Applicant lists PWs 4795, 4138, and 3891 for slope failures related to DR-1650. Note: The incident period for this disaster was June 26, 2006 to July 10, 2006, when FEMA operated under different policy guidance in relation to slope stabilization than it does now and did at the time of the disaster in question. Nonetheless, the policy, as it relates to the facts and issues considered in this appeal, are consistent with the current policy.
 FEMA First Appeal Letter from the Acting Regional Administrator, to the New York State Alternate Governor’s Authorized Representative, (May 16, 2013) (filed with FEMA).
 See Letter from Delaware Engineering to Supervisor, Town of Colchester. (September 12, 2013) (filed with FEMA). The report responded to each factor as follows: (1) the embankment has an established history of subsidence and failure (previous incident in same location); the Consultant found that the prior repair to the Morton Hill Roadway does not appear to be in the same location as the current failure, as the prior repair does not appear to have been intended to stabilize the lower embankment area. Hawk Engineering’s report did not include any stabilization issues related to the lower embankment area, and the coordinates of the damage from these two incidents are in different locations. Further, the Applicant has maintained Morton Hill Road for more than 100 years and the only failure prior to the 2011 disaster was in 2007, to a part of the roadway above the current failure; (2) of at least two locations of previous sloughing activity along the natural slope; the Consultant indicated it “cannot accurately identify these locations without some type of mapped location;” (3) steep slope angle; the Consultant contends that the slope angle is steep but that the instability was likely caused by a concentrated flow of excess runoff due to the disaster. (4) the unconsolidated nature of subsurface soils; the Consultant noted that, as identified in Hawk’s Geotechnical Report, fill soils were “identified as loose to firm silt, sand and gravel. Below these fill materials; soils were identified as glacial till deposits in a density ranging from firm to very compact. Materials which likely compose the majority of the embankment are likely therefore firm to very compact and not unconsolidated.” (5) the presence of 2 or more rotational wedge slop scars located on the embankment south of the current failure zone; the Consultant explains that this area was also the area of highest runoff concentration and erosion. Further, according to the Consultants, “when the large concentrations of stormwater runoff eroded the embankment, it is likely that the large, well established, root structures pulled and destabilized a considerable amount of the adjacent embankment. These large root systems provide a great deal of embankment stabilization by forming an interlock within soils, when the soils are washed away, their connection is lost;” (6) and the fact that the brook flows against the slope toe; the Consultant commented that the Morton Hill Road and advancement embankment have been operational and historically stable, and Morton Hill Road is no different from many other roads throughout Delaware County, as the roads abut brooks, streams and rivers and are tightly constricted by adjacent hillsides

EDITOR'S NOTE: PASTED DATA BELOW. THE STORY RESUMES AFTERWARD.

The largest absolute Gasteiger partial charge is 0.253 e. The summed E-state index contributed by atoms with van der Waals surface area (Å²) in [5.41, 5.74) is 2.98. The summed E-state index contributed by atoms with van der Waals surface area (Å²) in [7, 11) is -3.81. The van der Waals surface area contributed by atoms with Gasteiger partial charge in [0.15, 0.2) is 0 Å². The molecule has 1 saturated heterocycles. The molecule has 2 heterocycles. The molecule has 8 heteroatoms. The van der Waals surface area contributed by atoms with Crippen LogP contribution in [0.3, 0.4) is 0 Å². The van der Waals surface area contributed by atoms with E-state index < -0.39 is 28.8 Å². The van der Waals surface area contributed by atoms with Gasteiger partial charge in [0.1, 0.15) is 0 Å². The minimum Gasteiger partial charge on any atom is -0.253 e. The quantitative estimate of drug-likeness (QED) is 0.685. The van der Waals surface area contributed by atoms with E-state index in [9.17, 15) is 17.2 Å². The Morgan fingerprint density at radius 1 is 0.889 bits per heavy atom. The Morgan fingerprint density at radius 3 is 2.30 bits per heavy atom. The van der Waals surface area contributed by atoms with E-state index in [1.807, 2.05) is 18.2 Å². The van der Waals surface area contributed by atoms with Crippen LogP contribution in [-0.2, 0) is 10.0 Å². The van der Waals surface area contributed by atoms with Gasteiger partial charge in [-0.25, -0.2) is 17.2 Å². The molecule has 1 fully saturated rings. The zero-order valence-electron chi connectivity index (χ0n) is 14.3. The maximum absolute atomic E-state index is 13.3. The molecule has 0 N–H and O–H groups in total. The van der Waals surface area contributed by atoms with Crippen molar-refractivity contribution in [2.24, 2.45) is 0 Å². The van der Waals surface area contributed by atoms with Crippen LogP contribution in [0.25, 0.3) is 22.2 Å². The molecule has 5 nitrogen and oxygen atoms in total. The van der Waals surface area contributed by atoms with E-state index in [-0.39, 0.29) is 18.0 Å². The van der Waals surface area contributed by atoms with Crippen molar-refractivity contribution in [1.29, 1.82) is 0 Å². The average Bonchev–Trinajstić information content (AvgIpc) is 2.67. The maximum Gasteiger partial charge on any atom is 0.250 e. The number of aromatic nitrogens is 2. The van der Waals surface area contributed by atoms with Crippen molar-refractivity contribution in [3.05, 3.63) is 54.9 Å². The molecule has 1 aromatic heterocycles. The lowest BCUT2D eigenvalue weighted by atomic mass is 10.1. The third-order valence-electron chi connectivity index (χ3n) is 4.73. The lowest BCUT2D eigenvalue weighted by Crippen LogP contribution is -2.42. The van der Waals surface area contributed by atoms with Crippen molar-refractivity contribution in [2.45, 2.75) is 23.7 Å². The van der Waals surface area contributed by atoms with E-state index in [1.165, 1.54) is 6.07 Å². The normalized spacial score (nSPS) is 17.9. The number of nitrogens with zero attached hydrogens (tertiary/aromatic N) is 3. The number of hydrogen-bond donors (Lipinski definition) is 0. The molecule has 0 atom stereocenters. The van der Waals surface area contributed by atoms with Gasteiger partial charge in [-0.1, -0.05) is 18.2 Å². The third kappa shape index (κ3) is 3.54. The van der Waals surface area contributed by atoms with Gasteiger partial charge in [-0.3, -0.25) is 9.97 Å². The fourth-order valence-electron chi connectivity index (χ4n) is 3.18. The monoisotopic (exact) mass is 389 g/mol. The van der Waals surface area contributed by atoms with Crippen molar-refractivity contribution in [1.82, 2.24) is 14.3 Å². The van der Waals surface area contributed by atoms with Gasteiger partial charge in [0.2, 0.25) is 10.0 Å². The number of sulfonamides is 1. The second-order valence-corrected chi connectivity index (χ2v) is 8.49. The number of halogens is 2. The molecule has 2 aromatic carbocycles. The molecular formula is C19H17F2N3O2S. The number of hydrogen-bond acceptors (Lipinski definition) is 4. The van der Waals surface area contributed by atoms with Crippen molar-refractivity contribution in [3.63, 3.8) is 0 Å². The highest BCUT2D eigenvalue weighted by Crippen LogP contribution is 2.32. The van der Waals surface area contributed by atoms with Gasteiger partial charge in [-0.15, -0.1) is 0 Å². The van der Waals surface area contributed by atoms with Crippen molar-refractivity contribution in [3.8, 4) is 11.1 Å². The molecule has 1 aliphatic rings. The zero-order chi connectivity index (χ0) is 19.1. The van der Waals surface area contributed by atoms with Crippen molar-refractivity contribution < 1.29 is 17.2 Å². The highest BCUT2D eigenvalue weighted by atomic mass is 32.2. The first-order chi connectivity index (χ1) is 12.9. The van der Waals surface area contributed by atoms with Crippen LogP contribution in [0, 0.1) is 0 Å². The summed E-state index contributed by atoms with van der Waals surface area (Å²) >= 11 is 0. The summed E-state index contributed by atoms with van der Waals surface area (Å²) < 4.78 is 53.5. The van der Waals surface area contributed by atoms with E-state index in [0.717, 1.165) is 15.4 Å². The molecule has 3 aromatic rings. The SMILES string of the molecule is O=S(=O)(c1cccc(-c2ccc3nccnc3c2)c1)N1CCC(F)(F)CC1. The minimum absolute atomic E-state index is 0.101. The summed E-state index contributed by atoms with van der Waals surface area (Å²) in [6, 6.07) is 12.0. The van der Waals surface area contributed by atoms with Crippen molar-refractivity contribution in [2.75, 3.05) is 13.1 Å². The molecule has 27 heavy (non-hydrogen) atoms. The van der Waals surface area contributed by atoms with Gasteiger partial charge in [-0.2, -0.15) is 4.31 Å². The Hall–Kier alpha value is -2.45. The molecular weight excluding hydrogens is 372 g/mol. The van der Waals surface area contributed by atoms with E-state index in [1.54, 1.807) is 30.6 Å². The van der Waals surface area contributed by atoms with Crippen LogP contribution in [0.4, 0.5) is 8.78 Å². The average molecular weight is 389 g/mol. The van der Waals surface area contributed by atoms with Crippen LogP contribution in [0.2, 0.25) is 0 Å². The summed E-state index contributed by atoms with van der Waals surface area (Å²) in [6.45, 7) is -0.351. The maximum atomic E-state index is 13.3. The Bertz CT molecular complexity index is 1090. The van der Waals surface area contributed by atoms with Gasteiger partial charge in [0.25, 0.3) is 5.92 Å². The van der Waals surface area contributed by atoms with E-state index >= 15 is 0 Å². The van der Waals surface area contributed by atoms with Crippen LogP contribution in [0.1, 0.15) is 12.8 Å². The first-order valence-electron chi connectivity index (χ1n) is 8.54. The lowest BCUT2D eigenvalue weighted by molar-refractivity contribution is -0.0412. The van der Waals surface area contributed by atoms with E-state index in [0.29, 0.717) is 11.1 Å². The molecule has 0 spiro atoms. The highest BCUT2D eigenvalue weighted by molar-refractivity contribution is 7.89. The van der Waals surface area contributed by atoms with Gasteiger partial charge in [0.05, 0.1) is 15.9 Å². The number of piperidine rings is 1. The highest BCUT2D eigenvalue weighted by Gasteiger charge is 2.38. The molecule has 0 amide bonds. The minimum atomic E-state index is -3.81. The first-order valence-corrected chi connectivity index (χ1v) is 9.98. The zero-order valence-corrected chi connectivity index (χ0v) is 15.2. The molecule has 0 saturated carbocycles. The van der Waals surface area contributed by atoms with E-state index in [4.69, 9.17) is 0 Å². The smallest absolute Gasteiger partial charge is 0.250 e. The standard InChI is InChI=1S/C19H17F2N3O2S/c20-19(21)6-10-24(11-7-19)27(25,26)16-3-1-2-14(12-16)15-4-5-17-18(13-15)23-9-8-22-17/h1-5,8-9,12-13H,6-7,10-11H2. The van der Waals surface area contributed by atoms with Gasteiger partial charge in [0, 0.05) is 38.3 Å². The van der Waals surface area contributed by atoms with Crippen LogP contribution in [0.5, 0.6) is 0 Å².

Letter from Delaware Engineering to Supervisor, Town of Colchester. (September 12, 2013) (filed with FEMA).
 44 C.F.R. § 206.223 (a)(1) (2010).
 Recovery Policy RP9524.2, Landslides and Slope Stability Related to Public Facilities at 4 (2010).
 See RP9524.2, Landslides and Slope Stability Related to Public Facilities at 4.
 See Email from Civil Engineer, P.E., FEMA to PA Lead Appeals Analyst, FEMA (Sep. 3, 2014, 18:48 pm)(filed with FEMA)